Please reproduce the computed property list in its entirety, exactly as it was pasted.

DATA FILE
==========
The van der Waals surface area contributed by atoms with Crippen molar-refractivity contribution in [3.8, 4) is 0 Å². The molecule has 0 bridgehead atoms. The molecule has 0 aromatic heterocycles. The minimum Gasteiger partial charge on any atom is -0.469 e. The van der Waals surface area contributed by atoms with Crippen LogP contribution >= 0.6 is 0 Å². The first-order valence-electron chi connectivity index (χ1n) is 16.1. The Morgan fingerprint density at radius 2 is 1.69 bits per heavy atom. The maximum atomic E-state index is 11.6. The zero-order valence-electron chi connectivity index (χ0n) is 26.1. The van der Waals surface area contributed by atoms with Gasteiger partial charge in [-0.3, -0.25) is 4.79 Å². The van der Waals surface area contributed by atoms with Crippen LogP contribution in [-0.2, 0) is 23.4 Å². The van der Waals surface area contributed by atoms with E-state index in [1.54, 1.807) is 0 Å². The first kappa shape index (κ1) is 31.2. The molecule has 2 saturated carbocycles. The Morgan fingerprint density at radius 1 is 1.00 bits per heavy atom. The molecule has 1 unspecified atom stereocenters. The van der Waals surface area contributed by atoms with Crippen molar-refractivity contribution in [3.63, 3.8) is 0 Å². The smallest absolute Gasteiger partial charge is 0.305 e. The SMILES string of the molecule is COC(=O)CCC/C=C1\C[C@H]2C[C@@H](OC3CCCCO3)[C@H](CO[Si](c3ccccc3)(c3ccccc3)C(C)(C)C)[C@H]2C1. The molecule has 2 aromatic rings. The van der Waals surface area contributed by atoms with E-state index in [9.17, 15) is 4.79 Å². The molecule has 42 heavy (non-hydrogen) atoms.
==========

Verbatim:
The van der Waals surface area contributed by atoms with Crippen molar-refractivity contribution in [3.8, 4) is 0 Å². The molecule has 0 bridgehead atoms. The molecule has 0 aromatic heterocycles. The minimum Gasteiger partial charge on any atom is -0.469 e. The van der Waals surface area contributed by atoms with Crippen LogP contribution >= 0.6 is 0 Å². The first-order valence-electron chi connectivity index (χ1n) is 16.1. The Morgan fingerprint density at radius 2 is 1.69 bits per heavy atom. The maximum atomic E-state index is 11.6. The zero-order valence-electron chi connectivity index (χ0n) is 26.1. The van der Waals surface area contributed by atoms with Gasteiger partial charge in [-0.3, -0.25) is 4.79 Å². The van der Waals surface area contributed by atoms with Crippen LogP contribution in [-0.2, 0) is 23.4 Å². The van der Waals surface area contributed by atoms with E-state index in [1.54, 1.807) is 0 Å². The first kappa shape index (κ1) is 31.2. The molecule has 2 saturated carbocycles. The Morgan fingerprint density at radius 1 is 1.00 bits per heavy atom. The molecule has 1 unspecified atom stereocenters. The van der Waals surface area contributed by atoms with Crippen molar-refractivity contribution in [3.63, 3.8) is 0 Å². The smallest absolute Gasteiger partial charge is 0.305 e. The SMILES string of the molecule is COC(=O)CCC/C=C1\C[C@H]2C[C@@H](OC3CCCCO3)[C@H](CO[Si](c3ccccc3)(c3ccccc3)C(C)(C)C)[C@H]2C1. The molecule has 2 aromatic rings. The van der Waals surface area contributed by atoms with E-state index in [9.17, 15) is 4.79 Å². The molecule has 42 heavy (non-hydrogen) atoms.